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Roger Hellyer & Richard Oliver, 2023.

The long-awaited study of the half-inch and quarter-inch series, together with OS aviation mapping. 404 pages and 32 pages of colour plates, hardback.

This is the book that collectors, librarians and map historians have waited decades for: at last they can learn the full and singular stories of the Ordnance Survey’s quarter-inch and half-inch map families, and place their collections in context in the extensive cartobibliographies.

The quarter-inch can trace its origins to the early 1830s, and a national series was begun in 1859, which wasn’t completed until 1892. Why? The answer is here! Then in the twentieth century the quarter-inch was repeatedly redrawn and republished, and was adapted for military and aviation use: a ‘small-scale’ led to a huge number of versions. Here is told the tangled story of how eventually there was just one version, the Road Map still on sale.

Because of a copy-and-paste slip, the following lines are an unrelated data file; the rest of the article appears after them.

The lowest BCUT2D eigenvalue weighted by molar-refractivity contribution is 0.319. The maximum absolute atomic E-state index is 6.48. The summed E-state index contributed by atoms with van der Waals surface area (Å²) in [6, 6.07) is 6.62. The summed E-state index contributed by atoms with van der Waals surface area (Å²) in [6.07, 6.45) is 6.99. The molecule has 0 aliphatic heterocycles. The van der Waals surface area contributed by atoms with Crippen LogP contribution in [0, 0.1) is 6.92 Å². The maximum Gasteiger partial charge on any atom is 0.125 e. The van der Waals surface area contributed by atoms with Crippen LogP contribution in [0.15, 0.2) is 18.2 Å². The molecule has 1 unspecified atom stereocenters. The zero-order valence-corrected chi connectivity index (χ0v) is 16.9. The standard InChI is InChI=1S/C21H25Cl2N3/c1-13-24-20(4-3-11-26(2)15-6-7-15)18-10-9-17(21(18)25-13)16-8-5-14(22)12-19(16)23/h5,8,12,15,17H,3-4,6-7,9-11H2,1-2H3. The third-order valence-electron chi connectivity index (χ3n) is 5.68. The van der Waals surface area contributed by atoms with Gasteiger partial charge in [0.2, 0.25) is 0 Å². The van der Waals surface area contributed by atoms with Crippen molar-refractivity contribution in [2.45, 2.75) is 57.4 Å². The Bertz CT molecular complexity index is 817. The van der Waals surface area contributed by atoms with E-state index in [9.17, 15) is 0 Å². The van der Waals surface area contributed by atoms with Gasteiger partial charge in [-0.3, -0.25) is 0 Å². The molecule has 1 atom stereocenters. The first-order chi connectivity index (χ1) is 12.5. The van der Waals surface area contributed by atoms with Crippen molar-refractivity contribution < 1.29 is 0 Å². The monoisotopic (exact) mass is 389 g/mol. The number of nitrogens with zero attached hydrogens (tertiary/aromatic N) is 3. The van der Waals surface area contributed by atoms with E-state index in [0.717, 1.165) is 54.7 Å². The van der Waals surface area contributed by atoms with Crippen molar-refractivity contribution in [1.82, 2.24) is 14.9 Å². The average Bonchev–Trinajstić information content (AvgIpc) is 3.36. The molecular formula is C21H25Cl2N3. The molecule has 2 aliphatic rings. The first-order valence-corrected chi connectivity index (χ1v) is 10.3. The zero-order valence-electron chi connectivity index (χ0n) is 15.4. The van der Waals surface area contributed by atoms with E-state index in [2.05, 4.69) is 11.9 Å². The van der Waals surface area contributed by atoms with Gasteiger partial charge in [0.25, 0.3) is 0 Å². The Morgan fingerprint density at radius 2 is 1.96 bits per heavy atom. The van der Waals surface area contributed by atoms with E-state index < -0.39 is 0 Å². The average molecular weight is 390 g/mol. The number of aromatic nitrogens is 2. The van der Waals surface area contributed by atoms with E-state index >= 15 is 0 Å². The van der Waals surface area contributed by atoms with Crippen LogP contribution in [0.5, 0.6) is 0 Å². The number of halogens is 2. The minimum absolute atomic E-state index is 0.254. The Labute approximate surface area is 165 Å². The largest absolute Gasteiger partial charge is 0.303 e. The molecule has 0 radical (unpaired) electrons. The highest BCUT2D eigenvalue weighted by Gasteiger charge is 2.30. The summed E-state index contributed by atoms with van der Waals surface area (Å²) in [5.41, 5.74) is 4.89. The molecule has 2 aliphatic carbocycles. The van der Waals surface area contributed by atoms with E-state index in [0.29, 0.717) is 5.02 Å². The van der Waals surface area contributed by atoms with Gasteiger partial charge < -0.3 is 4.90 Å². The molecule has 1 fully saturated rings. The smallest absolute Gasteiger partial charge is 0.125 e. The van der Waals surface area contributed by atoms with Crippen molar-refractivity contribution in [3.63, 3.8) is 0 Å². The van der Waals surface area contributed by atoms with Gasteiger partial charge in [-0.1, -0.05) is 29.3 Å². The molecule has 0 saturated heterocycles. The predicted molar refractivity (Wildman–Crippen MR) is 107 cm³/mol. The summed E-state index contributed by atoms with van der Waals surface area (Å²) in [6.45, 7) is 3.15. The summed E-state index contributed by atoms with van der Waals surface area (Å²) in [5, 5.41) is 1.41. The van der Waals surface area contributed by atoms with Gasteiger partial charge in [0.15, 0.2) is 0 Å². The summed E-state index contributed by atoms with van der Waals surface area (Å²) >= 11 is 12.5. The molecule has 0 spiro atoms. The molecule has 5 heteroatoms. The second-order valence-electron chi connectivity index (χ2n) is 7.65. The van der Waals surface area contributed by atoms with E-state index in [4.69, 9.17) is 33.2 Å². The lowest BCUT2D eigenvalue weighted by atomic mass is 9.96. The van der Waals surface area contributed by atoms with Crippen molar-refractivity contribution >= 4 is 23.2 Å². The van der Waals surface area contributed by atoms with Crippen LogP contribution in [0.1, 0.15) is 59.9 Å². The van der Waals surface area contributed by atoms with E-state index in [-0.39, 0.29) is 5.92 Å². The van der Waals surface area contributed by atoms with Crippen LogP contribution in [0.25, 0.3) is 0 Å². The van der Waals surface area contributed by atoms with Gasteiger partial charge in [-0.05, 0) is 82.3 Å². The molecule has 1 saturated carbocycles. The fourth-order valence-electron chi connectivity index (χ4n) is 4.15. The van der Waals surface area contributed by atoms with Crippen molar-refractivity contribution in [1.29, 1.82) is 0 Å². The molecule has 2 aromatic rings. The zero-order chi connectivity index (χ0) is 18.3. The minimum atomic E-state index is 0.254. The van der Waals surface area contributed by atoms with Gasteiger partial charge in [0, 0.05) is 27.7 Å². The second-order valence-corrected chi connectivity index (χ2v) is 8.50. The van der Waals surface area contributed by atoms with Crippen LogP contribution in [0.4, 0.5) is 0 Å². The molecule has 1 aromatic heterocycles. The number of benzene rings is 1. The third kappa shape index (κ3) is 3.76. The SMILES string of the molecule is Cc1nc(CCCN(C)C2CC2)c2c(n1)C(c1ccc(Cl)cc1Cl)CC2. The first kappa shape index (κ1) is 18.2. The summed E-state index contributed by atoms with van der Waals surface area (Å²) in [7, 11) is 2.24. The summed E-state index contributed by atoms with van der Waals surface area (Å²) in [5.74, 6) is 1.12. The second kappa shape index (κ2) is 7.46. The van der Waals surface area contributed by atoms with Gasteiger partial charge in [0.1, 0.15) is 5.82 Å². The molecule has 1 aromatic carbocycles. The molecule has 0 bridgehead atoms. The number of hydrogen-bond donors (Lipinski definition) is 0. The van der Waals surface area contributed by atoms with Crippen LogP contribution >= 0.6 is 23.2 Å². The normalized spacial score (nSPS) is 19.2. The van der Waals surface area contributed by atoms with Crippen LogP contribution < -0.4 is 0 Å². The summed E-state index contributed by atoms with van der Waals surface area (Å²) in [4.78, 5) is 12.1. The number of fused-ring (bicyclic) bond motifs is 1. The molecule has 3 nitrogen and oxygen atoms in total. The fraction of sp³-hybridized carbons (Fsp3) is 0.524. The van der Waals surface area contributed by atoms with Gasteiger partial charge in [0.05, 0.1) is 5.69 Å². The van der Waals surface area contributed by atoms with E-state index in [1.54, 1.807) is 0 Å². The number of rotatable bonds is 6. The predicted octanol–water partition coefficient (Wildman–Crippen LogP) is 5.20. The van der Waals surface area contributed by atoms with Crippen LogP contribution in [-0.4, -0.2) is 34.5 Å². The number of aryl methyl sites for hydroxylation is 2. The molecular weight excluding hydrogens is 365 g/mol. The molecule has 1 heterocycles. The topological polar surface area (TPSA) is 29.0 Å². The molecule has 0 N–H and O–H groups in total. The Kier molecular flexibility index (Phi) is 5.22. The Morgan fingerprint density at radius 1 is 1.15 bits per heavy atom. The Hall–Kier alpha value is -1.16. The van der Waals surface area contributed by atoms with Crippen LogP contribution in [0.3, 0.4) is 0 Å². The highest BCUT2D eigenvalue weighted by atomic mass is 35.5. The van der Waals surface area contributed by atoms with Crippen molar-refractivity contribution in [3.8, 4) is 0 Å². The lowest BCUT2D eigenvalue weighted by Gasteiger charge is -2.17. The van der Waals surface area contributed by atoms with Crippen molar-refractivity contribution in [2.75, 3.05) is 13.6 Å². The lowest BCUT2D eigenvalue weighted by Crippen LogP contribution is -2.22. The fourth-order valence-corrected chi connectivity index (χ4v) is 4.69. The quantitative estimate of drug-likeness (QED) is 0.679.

The half-inch was begun in 1902 at military behest, and in its early years changed its style about once every two years, creating a great variety of sheets and styles. Then the military lost interest, the half-inch began to look a little tired, and in the late 1930s renewal began, with a striking map of Greater London. But then war and other priorities meant that ‘the new half-inch’ amounted to a few scattered sheets, before it was abandoned. Here is told the convoluted story of how this ‘new half-inch’ of Great Britain never really made it – and how the ‘old half-inch’ of Ireland was for a while the standard topographic map of the country.

438 pages (plus preliminaries) and 32 pages of colour plates.

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